Friday, October 12, 2007

The Mystery Behind Israel’s Air Strike on Syria

There has been speculation of sorts as to what happened in northern Syria on 6th September 2007. Reports emanating from Syria suggested that on 6th September 2007, aircraft belonging to the Israeli Air Force (Hel HaAvir) penetrated Syrian air defenses and dropped some ordnance in a deserted area some where in the north of the country. The aircraft then fled towards the Mediterranean. Turkey, later announced that two Israeli fuel tanks had been dropped inside its territory, one in Gaziantep province and the other in the Hatay province. Dropping of the tanks by the aircraft indicates that it (or they) had come under fire from Syrian air defences and the plane dropped the tanks to increase speed and maneuverability. Apart from these sketchy details, none of the parties, Israel, Turkey or Syria came out with any official statements on the incident. The United States which was probably aware of the goings on chose to keep mum.

A few weeks after the incident, leaks from the American side hinted that the operation was something more than mere testing of Syrian air defenses or reconnaissance. The leaks from the US indicated that a shipment which had been delivered to Syria from North Korea may have contained nuclear equipment. Speculation was rife that Israel was probably preparing for an air strike against Iran’s nuclear facilities and that this was a dry run. Some reports even suggested that the target of the Israeli strike was shipment of arms from Iran to the Hezbollah or a nuclear installation being constructed with North Korean assistance. Israel undertaking such a mission fraught with risk only to destroy a shipment of arms is unlikely while in the latter scenario it was only to be expected.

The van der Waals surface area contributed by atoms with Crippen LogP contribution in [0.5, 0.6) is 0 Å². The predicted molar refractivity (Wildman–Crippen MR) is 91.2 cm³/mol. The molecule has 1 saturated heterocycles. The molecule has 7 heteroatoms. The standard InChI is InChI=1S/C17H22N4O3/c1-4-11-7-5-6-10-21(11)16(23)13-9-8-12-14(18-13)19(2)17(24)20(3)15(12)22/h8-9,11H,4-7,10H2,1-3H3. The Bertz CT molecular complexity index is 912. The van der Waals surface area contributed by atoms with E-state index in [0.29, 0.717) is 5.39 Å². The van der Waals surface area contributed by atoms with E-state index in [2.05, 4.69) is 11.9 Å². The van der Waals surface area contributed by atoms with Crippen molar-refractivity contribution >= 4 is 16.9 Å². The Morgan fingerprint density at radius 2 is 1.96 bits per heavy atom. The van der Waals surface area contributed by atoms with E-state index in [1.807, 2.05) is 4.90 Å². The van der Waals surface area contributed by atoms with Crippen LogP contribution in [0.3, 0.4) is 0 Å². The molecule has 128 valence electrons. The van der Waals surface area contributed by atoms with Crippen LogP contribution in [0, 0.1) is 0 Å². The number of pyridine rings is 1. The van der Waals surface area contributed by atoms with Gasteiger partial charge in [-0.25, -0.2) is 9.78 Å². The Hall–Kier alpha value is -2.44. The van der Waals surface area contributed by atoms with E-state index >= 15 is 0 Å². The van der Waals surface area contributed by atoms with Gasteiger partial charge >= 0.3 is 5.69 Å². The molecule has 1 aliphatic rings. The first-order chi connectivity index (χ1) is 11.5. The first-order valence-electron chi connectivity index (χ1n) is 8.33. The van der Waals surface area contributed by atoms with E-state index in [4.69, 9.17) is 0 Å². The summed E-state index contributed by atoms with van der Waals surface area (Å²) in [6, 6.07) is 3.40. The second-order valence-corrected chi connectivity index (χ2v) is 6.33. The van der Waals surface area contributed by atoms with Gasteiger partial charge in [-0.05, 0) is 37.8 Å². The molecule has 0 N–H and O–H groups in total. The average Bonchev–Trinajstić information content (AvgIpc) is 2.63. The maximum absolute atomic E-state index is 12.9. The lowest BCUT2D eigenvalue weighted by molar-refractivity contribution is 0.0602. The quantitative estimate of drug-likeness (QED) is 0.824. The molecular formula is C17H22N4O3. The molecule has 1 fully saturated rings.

According to a report appearing in the Sunday Times Israeli commandos were involved in a joint operation with its air force under the direct supervision of the Israeli Defense Minister Ehud Barak. The operation was targeted against “nuclear material” provided by North Korea to Syria. The operation was reminiscent of a similar attack carried out by the Israeli Air Force on the nuclear facilities on the outskirts of Baghdad[1].

On 1st October 2007, the Syrian President, Bashar al-Assad acknowledged that a strike had taken place and that an unused military building was hit.

Israeli silence on the incident was understandable. But what was intriguing was the Syrian silence. Normally, Syria would have been expected to cry hoarse over the Israeli incursion and would have threatened to take the issue to the UN Security Council and other fora. The inference that can certainly be drawn is that Syria was upto something sinister and hence did not raise this issue before any international forum. What? Was it working on its own nuclear program? Was it acting as a conduit for facilitating illegal transfer of nuclear material or equipment? If so, to which country? These questions will remain unanswered for a long time to come. But the fact remains that Israel will not tolerate a nuclear Arab state in its neighbourhood. And also that it would not hesitate to use force if its very existence is threatened.

All said and done, the attack was probably to send a strong signal to the Arab states, particularly those nursing ambitions of acquiring nuclear weapons, that Israel and the US would not tolerate the induction of nuclear weapons in the conflict-prone region. The raid also served a warning to Iran that its nuclear facilities were not safe against an Israeli strike (with or without US backing) and that it should desist from going ahead with its nuclear program.

[1] Operation Opera (also known as Operation Babylon and Operation Ofra) was a surprise Israeli air strike against the Iraqi Osirak nuclear reactor. On 7th June 1981, a squadron of Israeli F-16A aircraft with an escort of F-15As bombed and heavily damaged the Osirak reactor. The plant, which was intended for the production of nuclear weapons, was destroyed before it became operational; had Israel waited much longer, an attack would have caused radioactive fallout in the area around Baghdad. The attack removed the nuclear threat to Israel.

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